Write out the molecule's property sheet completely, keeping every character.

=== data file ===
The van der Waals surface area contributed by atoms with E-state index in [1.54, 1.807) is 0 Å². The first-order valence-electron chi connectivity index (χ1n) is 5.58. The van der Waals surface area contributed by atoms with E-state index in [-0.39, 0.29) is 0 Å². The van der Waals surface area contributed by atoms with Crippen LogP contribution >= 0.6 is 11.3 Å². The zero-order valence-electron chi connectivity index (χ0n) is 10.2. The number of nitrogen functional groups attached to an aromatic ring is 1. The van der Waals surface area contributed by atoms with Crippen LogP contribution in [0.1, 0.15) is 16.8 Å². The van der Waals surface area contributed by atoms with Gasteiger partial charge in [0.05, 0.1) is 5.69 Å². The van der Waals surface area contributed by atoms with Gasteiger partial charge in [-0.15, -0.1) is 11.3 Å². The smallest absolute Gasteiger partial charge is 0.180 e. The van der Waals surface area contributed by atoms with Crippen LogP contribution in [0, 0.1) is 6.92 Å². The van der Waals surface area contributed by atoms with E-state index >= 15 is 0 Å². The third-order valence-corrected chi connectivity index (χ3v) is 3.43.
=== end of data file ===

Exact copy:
The van der Waals surface area contributed by atoms with E-state index in [1.54, 1.807) is 0 Å². The first-order valence-electron chi connectivity index (χ1n) is 5.58. The van der Waals surface area contributed by atoms with E-state index in [-0.39, 0.29) is 0 Å². The van der Waals surface area contributed by atoms with Crippen LogP contribution >= 0.6 is 11.3 Å². The zero-order valence-electron chi connectivity index (χ0n) is 10.2. The number of nitrogen functional groups attached to an aromatic ring is 1. The van der Waals surface area contributed by atoms with Crippen LogP contribution in [0.1, 0.15) is 16.8 Å². The van der Waals surface area contributed by atoms with Gasteiger partial charge in [0.05, 0.1) is 5.69 Å². The van der Waals surface area contributed by atoms with Gasteiger partial charge in [-0.15, -0.1) is 11.3 Å². The smallest absolute Gasteiger partial charge is 0.180 e. The van der Waals surface area contributed by atoms with Crippen LogP contribution in [0, 0.1) is 6.92 Å². The van der Waals surface area contributed by atoms with E-state index >= 15 is 0 Å². The third-order valence-corrected chi connectivity index (χ3v) is 3.43.